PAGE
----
2013: Advancing Threats, Advancing Opportunities

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“I genuinely believe we are only a whisker away from some form of catastrophic event that could do damage to the world economy or critical infrastructure,” says Art Coviello, Executive Vice President EMC, Executive Chairman RSA, The Security Division of EMC.

Coviello believes that while the trend of targeted cyber-attacks will largely continue, the underlying tactics and the people behind these tactics will continue to evolve, ultimately changing the larger security landscape in 2013.

Organizations must now more than ever, approach security with the assumption that a security breach will occur and look beyond traditional security practices to leverage more intelligent systems to provision comprehensive protection.

Below are his predictions for the upcoming year:

  1. The hackers will likely get even more sophisticated. Evidence of criminals collaborating with rogue nation states, exchanging methodologies, buying and selling information, and even subcontracting their respective capabilities expands their collective reach and enhances their mutual learning curves.
  2. Increasing investments to provision pervasive mobility together with the steady adoption of cloud services will expand the attack surfaces at the expense of the perimeter.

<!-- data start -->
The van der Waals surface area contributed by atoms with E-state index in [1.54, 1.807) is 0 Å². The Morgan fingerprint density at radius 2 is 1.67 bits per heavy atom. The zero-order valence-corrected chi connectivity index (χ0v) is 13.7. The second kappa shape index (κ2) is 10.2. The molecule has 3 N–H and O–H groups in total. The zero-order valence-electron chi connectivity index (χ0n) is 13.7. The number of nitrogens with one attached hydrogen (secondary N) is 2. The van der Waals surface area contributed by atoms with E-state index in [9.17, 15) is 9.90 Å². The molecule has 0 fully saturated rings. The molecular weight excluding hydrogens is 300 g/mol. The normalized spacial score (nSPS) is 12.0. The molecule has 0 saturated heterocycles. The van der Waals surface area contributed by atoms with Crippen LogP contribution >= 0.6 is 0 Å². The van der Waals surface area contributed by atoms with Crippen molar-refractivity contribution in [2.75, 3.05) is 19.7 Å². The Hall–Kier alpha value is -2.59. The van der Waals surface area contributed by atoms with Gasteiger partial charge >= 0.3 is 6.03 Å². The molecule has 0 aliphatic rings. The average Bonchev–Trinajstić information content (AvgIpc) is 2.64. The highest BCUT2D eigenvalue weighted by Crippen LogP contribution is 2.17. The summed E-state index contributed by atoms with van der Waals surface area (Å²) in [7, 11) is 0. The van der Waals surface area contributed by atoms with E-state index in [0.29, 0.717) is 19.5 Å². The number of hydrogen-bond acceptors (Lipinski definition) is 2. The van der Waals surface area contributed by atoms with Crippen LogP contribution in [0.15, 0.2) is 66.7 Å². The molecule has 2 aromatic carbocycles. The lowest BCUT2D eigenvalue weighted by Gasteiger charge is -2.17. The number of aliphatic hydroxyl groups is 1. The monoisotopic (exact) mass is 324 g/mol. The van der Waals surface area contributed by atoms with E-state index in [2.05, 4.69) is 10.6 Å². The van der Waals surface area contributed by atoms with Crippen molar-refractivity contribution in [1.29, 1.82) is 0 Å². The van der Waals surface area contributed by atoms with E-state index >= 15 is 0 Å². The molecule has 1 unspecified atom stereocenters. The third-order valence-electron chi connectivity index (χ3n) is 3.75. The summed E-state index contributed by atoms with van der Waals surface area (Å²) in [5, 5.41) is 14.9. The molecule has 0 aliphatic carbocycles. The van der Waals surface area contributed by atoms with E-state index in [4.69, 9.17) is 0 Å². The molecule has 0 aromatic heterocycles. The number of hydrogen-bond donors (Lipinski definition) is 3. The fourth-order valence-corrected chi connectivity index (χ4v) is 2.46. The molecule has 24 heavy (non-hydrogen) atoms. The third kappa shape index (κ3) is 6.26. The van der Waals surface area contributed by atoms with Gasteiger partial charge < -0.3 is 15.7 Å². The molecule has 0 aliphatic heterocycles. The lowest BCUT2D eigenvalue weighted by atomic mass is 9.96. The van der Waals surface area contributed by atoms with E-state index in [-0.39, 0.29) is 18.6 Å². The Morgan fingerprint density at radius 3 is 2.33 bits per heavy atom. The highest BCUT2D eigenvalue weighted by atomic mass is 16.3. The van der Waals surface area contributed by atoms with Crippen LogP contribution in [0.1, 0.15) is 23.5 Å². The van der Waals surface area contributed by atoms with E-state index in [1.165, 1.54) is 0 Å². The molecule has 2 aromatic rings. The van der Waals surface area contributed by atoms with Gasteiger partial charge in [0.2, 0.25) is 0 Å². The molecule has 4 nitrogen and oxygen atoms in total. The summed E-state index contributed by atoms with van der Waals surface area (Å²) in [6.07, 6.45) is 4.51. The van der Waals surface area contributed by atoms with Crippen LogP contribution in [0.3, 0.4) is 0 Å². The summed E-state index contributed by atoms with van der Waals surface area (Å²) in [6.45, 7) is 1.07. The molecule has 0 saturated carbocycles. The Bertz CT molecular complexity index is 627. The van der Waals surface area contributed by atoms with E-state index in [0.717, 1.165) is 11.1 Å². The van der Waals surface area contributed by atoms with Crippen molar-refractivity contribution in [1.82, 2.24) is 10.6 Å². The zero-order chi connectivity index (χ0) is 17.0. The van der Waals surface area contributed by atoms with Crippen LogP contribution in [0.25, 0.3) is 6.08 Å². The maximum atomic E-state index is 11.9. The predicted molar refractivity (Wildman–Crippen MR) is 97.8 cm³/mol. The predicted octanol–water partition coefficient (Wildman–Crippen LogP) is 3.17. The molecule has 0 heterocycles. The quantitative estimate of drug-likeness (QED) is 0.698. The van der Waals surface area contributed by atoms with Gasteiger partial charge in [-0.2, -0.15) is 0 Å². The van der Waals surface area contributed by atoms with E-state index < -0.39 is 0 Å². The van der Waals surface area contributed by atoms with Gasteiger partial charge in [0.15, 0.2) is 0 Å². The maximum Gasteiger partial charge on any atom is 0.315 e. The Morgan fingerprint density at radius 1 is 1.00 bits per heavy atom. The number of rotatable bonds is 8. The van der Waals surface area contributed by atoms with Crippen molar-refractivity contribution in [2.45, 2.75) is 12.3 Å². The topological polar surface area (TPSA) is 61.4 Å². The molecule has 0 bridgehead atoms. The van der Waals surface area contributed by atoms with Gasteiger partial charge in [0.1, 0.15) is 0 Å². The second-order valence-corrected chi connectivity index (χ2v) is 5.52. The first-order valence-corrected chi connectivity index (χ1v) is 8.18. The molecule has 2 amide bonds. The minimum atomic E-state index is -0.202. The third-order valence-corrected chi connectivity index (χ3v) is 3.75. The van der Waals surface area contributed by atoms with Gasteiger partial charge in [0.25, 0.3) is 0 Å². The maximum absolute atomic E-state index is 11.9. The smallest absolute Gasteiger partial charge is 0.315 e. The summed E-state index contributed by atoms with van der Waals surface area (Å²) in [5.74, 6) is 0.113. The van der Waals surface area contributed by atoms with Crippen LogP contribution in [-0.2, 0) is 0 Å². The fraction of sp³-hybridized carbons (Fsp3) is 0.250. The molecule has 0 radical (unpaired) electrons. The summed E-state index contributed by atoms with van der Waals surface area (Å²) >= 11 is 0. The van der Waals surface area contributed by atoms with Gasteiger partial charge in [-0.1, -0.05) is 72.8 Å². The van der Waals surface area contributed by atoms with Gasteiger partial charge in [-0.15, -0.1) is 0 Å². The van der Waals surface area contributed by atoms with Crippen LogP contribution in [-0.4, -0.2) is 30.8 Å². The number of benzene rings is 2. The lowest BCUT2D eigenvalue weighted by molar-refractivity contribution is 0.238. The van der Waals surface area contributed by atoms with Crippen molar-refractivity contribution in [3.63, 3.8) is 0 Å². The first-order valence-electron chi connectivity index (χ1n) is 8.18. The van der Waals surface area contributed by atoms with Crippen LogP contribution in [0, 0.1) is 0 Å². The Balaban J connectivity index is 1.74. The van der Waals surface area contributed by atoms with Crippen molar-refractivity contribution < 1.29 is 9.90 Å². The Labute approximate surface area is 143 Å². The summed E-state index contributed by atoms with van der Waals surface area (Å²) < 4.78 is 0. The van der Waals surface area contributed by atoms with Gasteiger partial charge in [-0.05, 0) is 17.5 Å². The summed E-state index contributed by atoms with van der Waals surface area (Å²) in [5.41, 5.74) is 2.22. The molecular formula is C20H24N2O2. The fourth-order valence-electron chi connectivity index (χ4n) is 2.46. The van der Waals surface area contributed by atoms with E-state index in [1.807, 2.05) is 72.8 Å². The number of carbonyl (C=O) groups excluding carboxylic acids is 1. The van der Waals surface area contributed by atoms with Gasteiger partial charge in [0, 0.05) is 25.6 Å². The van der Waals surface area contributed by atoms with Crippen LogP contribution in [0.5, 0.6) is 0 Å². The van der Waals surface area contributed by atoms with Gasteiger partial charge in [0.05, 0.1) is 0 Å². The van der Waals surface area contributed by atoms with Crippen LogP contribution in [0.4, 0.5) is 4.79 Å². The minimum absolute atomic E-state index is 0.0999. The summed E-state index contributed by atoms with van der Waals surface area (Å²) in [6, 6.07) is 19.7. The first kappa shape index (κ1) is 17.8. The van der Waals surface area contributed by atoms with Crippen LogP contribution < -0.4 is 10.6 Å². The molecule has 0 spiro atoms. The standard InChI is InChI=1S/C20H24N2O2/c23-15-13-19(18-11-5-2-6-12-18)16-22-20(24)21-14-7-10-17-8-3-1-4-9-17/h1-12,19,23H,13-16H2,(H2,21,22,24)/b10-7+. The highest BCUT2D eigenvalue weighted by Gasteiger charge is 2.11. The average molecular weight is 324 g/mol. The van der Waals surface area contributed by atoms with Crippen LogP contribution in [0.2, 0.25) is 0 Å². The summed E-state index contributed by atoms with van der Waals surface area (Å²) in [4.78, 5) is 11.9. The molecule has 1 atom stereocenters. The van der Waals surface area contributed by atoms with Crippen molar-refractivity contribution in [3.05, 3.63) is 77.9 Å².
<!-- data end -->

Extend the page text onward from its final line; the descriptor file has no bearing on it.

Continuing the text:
3. Changes will occur whether security teams are ready or not and enterprises will realize the need to address the critical skills shortage of security professionals
  4. National governments will continue will continue to struggle to legislate on rules of evidence, information sharing and reforming privacy laws. Lack of privacy reform is particularly troublesome based on today’s realities because many organizations have literally been put in the position of violating one set of privacy laws if they take the necessary steps to protect information, which they are legally obligated to do based on another set of privacy laws.
  5. It is highly likely that a rogue nation state, hacktivists or even terrorists will move beyond intrusion and espionage to attempt meaningful disruption and, eventually, even destruction of critical infrastructure.
  6. Responsible people in organizations from all verticals, industries and governments will move to that newer intelligence-based security model and pressure governments to act on our collective behalf.
  7. There will be significant uptake in investment for cloud-oriented security services to mitigate the effects of the serious shortage in cyber security skills.
  8. Big Data analytics will be used to enable an intelligence-based security model. Big Data will transform security enabling true defense in depth against a highly advanced threat environment.

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